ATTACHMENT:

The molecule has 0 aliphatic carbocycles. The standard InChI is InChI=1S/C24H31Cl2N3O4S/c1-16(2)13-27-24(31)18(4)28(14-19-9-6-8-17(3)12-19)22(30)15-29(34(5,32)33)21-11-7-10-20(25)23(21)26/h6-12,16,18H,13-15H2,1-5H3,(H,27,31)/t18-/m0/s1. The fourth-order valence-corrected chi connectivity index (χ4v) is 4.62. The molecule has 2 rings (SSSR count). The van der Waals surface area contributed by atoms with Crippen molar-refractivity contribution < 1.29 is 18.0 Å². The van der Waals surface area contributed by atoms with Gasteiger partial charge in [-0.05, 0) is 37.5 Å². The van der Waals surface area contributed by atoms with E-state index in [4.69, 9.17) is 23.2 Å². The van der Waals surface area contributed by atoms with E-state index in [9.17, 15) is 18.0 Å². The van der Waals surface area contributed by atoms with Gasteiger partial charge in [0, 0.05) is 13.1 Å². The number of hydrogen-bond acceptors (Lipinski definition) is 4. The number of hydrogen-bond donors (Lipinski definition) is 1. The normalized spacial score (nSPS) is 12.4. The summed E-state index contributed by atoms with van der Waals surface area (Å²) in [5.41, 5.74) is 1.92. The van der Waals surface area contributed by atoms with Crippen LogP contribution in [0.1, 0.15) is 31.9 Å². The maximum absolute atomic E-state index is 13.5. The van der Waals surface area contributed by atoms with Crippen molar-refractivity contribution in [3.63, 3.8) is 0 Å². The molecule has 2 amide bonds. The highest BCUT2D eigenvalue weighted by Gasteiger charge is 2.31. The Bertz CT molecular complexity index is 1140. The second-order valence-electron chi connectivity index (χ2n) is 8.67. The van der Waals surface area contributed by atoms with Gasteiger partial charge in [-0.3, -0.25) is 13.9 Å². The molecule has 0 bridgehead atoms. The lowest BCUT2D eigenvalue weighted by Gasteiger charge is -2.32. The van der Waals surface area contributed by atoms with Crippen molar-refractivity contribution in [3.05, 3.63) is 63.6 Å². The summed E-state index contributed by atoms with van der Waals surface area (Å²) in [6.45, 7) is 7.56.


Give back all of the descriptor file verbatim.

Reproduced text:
The molecule has 0 aliphatic carbocycles. The standard InChI is InChI=1S/C24H31Cl2N3O4S/c1-16(2)13-27-24(31)18(4)28(14-19-9-6-8-17(3)12-19)22(30)15-29(34(5,32)33)21-11-7-10-20(25)23(21)26/h6-12,16,18H,13-15H2,1-5H3,(H,27,31)/t18-/m0/s1. The fourth-order valence-corrected chi connectivity index (χ4v) is 4.62. The molecule has 2 rings (SSSR count). The van der Waals surface area contributed by atoms with Crippen molar-refractivity contribution < 1.29 is 18.0 Å². The van der Waals surface area contributed by atoms with Gasteiger partial charge in [-0.05, 0) is 37.5 Å². The van der Waals surface area contributed by atoms with E-state index in [4.69, 9.17) is 23.2 Å². The van der Waals surface area contributed by atoms with E-state index in [9.17, 15) is 18.0 Å². The van der Waals surface area contributed by atoms with Gasteiger partial charge in [0, 0.05) is 13.1 Å². The number of hydrogen-bond acceptors (Lipinski definition) is 4. The number of hydrogen-bond donors (Lipinski definition) is 1. The normalized spacial score (nSPS) is 12.4. The summed E-state index contributed by atoms with van der Waals surface area (Å²) in [5.41, 5.74) is 1.92. The van der Waals surface area contributed by atoms with Crippen LogP contribution in [0.1, 0.15) is 31.9 Å². The maximum absolute atomic E-state index is 13.5. The van der Waals surface area contributed by atoms with Crippen molar-refractivity contribution in [3.63, 3.8) is 0 Å². The molecule has 2 amide bonds. The highest BCUT2D eigenvalue weighted by Gasteiger charge is 2.31. The Bertz CT molecular complexity index is 1140. The second-order valence-electron chi connectivity index (χ2n) is 8.67. The van der Waals surface area contributed by atoms with Gasteiger partial charge in [-0.3, -0.25) is 13.9 Å². The molecule has 0 bridgehead atoms. The lowest BCUT2D eigenvalue weighted by Gasteiger charge is -2.32. The van der Waals surface area contributed by atoms with Crippen molar-refractivity contribution in [3.05, 3.63) is 63.6 Å². The summed E-state index contributed by atoms with van der Waals surface area (Å²) in [6.45, 7) is 7.56.